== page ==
All game shooting enthusiasts can recall their first shooting season. For most, the proud memory of shooting your first bird – be it a pheasant, partridge or duck – is one that stays with you forever. But for 12-year-old BASC young shot, Archie Skinner, the experience of shooting his first ever game bird was an extra special affair inspired by his love for a certain type of quarry – the iconic woodcock.

Archie grew up in rural Perthshire near the village of Madderty. He has been surrounded by shooting his entire life, courtesy of his dad, Paul and mum, Julie – both of whom run an outstanding walked-up shoot in the woodland and farmland surrounding their picturesque Perthshire home. The ground on which the shoot takes place is incredibly special and brimming with biodiversity but perhaps the most peculiar thing is the sheer abundance of woodcock.

Woodcock have long-since been shrouded in controversy due to their dwindling numbers in some parts of the country. However, thanks to the carefully considered habitat and predator management undertaken by Paul over the course of the year, the shoot bears a plentiful supply of the bird. 

The boggy deciduous wood with numerous clumps of thick gorse provide the woodcock with an ideal habitat, and it is unsurprising that the birds migrate back to the ground in vast numbers year on year. Indeed, such is their abundance, there have been numerous occasions where more woodcock has been flushed than pheasant – you genuinely must see it to believe it!

So, at the start of the 2019 shooting season – Archie’s first season shooting live quarry – it was somewhat unsurprising that he had woodcock in his sights. Inspired by his dad’s long-standing fascination with the bird, Archie was determined to shoot one – just one – to make his dad proud.

It was a wet December morning when the spectacle occurred. Archie had had a quiet season so far, placing gun safety above all and learning all he could from his dad. The first drive straddles an L-shaped strip of dense woodland with a steep gulley running through the middle. 

Archie was dispatched to act as a standing gun with his dad, while the rest of the syndicate pushed through the difficult terrain. Numerous pheasant, woodcock and snipe were flushed that day but, as is often the case, the woodcock were simply too fast for the Guns.

Meanwhile, things were about to get very exciting at the standing peg. Archie and Paul were waiting patiently for the Guns to push towards them when, suddenly, out of nowhere, a solitary woodcock broke cover; it jinked left and flew into the sky. Instinctively, Archie raised the barrels of his Beretta 687 EL gold edition 28-bore shotgun, aimed just in front of the bird and took the shot. The bird went down and died instantly – a textbook kill from about 30 yards.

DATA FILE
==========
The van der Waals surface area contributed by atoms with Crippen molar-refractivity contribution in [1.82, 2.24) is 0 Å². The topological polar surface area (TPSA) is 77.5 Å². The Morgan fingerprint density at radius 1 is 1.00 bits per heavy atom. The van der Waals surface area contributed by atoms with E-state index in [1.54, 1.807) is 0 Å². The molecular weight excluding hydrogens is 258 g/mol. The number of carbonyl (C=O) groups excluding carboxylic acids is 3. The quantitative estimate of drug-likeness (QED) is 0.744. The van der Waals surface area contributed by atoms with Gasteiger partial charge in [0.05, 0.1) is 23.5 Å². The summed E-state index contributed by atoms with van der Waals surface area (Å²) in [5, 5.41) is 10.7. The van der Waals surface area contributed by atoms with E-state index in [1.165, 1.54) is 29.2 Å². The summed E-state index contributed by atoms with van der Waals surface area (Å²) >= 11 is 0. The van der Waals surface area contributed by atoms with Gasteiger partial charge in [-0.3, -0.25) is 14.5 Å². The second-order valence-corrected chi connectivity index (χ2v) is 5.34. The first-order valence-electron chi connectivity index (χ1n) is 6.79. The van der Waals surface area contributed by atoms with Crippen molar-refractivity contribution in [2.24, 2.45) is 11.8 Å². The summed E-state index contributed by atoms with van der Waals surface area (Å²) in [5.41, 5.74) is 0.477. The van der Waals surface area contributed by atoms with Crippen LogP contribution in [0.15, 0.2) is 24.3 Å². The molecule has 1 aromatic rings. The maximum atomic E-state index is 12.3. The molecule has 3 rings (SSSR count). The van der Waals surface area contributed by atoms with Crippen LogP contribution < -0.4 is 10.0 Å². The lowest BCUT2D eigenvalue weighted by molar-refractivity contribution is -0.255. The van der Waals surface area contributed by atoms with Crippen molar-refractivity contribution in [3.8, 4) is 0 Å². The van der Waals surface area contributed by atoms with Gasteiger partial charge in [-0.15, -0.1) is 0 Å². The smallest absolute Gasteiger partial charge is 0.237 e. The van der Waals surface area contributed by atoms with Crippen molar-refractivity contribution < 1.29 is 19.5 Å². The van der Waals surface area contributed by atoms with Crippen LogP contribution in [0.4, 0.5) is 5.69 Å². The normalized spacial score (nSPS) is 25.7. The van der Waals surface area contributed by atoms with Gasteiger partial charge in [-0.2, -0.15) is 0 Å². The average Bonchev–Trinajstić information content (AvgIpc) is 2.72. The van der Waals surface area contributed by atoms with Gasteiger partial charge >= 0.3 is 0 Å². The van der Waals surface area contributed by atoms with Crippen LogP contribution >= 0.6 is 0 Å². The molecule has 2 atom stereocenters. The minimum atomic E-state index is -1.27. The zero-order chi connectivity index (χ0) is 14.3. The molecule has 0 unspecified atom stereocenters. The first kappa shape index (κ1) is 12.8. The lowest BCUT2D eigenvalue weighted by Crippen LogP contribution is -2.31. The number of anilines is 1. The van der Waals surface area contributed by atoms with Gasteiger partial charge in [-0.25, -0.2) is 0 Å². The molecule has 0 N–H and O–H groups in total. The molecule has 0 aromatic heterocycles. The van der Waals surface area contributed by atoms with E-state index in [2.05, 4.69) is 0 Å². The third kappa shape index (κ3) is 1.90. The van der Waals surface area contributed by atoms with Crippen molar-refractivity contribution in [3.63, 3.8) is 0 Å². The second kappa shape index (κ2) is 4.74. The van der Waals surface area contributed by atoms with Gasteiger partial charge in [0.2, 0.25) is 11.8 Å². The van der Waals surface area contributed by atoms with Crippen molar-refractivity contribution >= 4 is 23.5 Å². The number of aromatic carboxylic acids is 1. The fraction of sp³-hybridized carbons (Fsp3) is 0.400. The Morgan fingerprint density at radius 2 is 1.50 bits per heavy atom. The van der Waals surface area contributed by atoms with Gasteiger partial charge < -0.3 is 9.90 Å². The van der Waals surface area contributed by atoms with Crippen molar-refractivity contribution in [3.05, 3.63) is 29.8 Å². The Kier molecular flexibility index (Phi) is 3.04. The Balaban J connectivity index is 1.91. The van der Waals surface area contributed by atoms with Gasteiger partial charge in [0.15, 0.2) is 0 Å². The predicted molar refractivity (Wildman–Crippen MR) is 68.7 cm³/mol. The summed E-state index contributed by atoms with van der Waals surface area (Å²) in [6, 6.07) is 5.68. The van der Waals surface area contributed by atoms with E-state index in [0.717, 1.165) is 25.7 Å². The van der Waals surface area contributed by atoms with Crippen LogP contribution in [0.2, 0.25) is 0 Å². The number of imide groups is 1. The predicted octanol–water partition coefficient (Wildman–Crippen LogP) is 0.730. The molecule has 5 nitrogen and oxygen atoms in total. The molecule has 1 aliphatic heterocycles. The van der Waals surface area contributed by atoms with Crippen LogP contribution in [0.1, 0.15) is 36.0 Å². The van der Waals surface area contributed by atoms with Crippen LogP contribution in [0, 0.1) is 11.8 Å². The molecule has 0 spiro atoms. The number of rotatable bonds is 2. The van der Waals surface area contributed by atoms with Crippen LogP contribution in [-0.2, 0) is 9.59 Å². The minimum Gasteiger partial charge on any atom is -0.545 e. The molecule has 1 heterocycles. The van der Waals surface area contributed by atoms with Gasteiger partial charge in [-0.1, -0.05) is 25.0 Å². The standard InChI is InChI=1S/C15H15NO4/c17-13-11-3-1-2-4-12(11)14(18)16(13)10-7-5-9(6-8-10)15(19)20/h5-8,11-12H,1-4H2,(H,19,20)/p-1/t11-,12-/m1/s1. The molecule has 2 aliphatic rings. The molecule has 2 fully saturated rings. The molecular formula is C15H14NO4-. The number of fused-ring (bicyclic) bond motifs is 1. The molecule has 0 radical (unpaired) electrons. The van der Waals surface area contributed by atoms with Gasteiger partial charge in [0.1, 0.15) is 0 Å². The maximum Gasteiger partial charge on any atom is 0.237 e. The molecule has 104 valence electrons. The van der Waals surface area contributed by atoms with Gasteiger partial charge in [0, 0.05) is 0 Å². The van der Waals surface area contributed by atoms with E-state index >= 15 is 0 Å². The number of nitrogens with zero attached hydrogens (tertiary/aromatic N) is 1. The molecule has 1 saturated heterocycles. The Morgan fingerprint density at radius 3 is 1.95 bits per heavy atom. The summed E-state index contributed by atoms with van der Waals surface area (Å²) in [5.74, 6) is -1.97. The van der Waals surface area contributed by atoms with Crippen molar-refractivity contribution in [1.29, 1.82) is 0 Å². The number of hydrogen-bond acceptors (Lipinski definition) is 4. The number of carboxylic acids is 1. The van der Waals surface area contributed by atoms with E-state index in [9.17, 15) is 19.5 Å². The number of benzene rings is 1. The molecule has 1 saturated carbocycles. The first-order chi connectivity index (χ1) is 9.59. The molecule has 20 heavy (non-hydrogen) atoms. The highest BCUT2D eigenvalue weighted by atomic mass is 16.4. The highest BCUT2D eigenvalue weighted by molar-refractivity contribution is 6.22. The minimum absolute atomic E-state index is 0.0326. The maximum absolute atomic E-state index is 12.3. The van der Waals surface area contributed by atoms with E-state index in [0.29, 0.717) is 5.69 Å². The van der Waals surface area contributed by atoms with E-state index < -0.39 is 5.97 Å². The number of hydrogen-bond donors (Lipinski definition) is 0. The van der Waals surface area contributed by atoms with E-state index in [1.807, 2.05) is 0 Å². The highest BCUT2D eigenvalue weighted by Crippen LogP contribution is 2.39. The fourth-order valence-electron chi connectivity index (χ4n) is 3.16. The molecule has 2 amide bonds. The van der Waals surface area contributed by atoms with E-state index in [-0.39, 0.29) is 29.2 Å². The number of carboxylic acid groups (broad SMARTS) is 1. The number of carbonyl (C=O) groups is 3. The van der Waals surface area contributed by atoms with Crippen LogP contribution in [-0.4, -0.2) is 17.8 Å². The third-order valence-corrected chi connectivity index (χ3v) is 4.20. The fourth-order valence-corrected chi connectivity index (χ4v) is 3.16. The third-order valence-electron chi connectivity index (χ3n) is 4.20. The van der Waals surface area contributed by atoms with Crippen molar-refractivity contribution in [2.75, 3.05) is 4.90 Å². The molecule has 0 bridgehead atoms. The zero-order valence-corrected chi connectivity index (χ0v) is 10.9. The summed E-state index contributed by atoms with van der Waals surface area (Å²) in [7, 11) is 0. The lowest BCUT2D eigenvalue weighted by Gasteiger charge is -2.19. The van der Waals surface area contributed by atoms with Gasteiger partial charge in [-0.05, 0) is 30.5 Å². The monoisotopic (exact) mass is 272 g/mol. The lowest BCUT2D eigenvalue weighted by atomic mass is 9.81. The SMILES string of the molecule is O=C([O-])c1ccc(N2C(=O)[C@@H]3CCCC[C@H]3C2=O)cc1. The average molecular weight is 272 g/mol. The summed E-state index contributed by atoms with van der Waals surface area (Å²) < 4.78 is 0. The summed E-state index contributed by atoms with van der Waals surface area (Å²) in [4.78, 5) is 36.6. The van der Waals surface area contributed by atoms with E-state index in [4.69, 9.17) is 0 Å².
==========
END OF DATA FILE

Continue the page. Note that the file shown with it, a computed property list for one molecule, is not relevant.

The rest of the syndicate knew nothing of what had just occurred some 300 yards in front of the line. The first word of the excitement came over the radio, when Paul exclaimed jubilantly, “He’s only gone and shot a woodcock lads!”

When the line eventually arrived at Archie’s position, the mood was ecstatic. It was handshakes and back-thumps galore for this young shot, who had just shot his first ever gamebird – a woodcock none the less – at the tender age of 12. The jubilation was palpable, and you could not wipe the smile of Archie’s face – he was over the moon.

A couple of days later, Archie’s first woodcock made its way from field to fork. With an unwavering respect for the quarry he had shot himself, Archie proceeded to pluck and gut the woodcock and prepare it for eating – with a little guidance from his parents of course. The bird was wrapped in bacon and served on a bed of salad with a selection of berries and a portobello mushroom to finish. Pure culinary perfection.

The story, however, does not stop there. Archie has since shot a second woodcock, and with one more shoot day still to go, who knows – there could be a third.

Unsurprisingly, Paul and Julie are very proud parents. When I asked Julie how she felt about Archie’s success she said, “I couldn’t be prouder of Archie. For a 12-year-old young shot to shoot two woodcock before shooting a single pheasant is simply amazing. It just doesn’t happen.”

Paul continued, “Archie has been brought up to admire and respect the woodcock. They are mystical, beautiful birds and I am so proud that he has managed to shoot, prepare and eat two birds in his first ever game season. What a triumph.”

Archie is already looking ahead to next season where he will embark on a few BASC Young Shot days alongside the shooting he does at home. As well as being a proficient shot, Archie has also been a proponent of getting more young people into shooting by encouraging his two friends, Lewis and Cairn, to come to the shoot as beaters. He hopes that they too will join the shoot one day, and maybe even bag their first woodcock.

BASC Legacy Funded Scholarship Programme 2020​

BASC’s Legacy Funded Scholarship Programme aims to support and encourage those wishing to develop their knowledge in conservation, land management or gamekeeping. It provides financial assistance to applicants where lack of funding obstructs education and future careers.

Categories: Young Shots

Ross Ewing

Ross is BASC’s Public Affairs Manager in Scotland. He is a recent graduate of the University of St Andrews and his shooting interests include lowland game shooting, clay pigeon shooting and deer stalking. Ross has been embroiled in the debates surrounding shoot licensing since university where he wrote a dissertation on attitudes towards licensing driven grouse shooting in Scotland.

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